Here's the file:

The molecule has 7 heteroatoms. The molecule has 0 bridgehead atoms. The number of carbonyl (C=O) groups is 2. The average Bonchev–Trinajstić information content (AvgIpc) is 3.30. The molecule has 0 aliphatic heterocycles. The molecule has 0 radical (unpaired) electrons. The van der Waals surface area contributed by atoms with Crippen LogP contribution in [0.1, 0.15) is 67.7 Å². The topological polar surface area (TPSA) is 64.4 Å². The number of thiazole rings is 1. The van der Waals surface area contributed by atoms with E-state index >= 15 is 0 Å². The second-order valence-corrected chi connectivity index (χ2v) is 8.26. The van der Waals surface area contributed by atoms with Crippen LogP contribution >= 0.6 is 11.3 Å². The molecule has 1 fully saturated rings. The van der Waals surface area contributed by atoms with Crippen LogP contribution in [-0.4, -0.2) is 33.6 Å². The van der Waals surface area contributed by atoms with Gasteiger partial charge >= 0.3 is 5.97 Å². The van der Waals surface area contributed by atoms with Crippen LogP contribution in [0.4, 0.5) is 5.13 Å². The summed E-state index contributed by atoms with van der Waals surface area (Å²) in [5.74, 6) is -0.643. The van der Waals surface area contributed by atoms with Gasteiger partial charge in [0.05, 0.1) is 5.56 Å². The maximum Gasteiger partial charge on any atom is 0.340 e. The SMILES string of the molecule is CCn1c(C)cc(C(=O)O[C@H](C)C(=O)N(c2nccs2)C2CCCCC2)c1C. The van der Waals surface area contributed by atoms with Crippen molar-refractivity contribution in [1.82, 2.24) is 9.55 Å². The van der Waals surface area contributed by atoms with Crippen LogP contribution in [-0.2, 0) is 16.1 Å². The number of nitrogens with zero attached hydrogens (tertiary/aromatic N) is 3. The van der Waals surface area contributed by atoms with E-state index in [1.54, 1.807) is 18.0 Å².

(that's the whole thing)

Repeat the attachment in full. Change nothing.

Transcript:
The molecule has 7 heteroatoms. The molecule has 0 bridgehead atoms. The number of carbonyl (C=O) groups is 2. The average Bonchev–Trinajstić information content (AvgIpc) is 3.30. The molecule has 0 aliphatic heterocycles. The molecule has 0 radical (unpaired) electrons. The van der Waals surface area contributed by atoms with Crippen LogP contribution in [0.1, 0.15) is 67.7 Å². The topological polar surface area (TPSA) is 64.4 Å². The number of thiazole rings is 1. The van der Waals surface area contributed by atoms with E-state index >= 15 is 0 Å². The second-order valence-corrected chi connectivity index (χ2v) is 8.26. The van der Waals surface area contributed by atoms with Crippen LogP contribution >= 0.6 is 11.3 Å². The molecule has 1 fully saturated rings. The van der Waals surface area contributed by atoms with Crippen LogP contribution in [-0.4, -0.2) is 33.6 Å². The van der Waals surface area contributed by atoms with Gasteiger partial charge >= 0.3 is 5.97 Å². The van der Waals surface area contributed by atoms with Crippen LogP contribution in [0.4, 0.5) is 5.13 Å². The summed E-state index contributed by atoms with van der Waals surface area (Å²) in [5.74, 6) is -0.643. The van der Waals surface area contributed by atoms with Gasteiger partial charge in [0.05, 0.1) is 5.56 Å². The maximum Gasteiger partial charge on any atom is 0.340 e. The SMILES string of the molecule is CCn1c(C)cc(C(=O)O[C@H](C)C(=O)N(c2nccs2)C2CCCCC2)c1C. The van der Waals surface area contributed by atoms with Crippen molar-refractivity contribution in [1.82, 2.24) is 9.55 Å². The van der Waals surface area contributed by atoms with Crippen LogP contribution in [-0.2, 0) is 16.1 Å². The number of nitrogens with zero attached hydrogens (tertiary/aromatic N) is 3. The van der Waals surface area contributed by atoms with E-state index in [1.54, 1.807) is 18.0 Å².